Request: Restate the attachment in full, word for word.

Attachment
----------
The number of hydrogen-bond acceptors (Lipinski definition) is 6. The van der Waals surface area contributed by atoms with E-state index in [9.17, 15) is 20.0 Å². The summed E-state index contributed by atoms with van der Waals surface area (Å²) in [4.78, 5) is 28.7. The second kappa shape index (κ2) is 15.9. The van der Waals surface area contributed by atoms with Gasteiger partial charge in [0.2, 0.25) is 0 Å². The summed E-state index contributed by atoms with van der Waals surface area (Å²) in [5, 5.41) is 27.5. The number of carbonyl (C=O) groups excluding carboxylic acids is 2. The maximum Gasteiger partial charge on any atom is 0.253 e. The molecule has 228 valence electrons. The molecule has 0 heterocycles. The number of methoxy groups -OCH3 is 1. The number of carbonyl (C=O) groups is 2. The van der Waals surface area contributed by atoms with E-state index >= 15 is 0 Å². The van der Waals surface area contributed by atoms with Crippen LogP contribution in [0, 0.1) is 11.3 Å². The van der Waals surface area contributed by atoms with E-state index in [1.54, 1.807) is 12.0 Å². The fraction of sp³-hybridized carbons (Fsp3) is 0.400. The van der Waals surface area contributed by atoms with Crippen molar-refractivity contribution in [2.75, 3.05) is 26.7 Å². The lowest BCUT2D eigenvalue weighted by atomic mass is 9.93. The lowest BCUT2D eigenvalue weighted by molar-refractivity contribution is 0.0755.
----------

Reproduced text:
The number of hydrogen-bond acceptors (Lipinski definition) is 6. The van der Waals surface area contributed by atoms with E-state index in [9.17, 15) is 20.0 Å². The summed E-state index contributed by atoms with van der Waals surface area (Å²) in [4.78, 5) is 28.7. The second kappa shape index (κ2) is 15.9. The van der Waals surface area contributed by atoms with Gasteiger partial charge in [0.2, 0.25) is 0 Å². The summed E-state index contributed by atoms with van der Waals surface area (Å²) in [5, 5.41) is 27.5. The number of carbonyl (C=O) groups excluding carboxylic acids is 2. The maximum Gasteiger partial charge on any atom is 0.253 e. The molecule has 228 valence electrons. The molecule has 0 heterocycles. The number of methoxy groups -OCH3 is 1. The number of carbonyl (C=O) groups is 2. The van der Waals surface area contributed by atoms with E-state index >= 15 is 0 Å². The van der Waals surface area contributed by atoms with Crippen LogP contribution in [0, 0.1) is 11.3 Å². The van der Waals surface area contributed by atoms with E-state index in [1.54, 1.807) is 12.0 Å². The fraction of sp³-hybridized carbons (Fsp3) is 0.400. The van der Waals surface area contributed by atoms with Crippen molar-refractivity contribution in [2.75, 3.05) is 26.7 Å². The lowest BCUT2D eigenvalue weighted by atomic mass is 9.93. The lowest BCUT2D eigenvalue weighted by molar-refractivity contribution is 0.0755.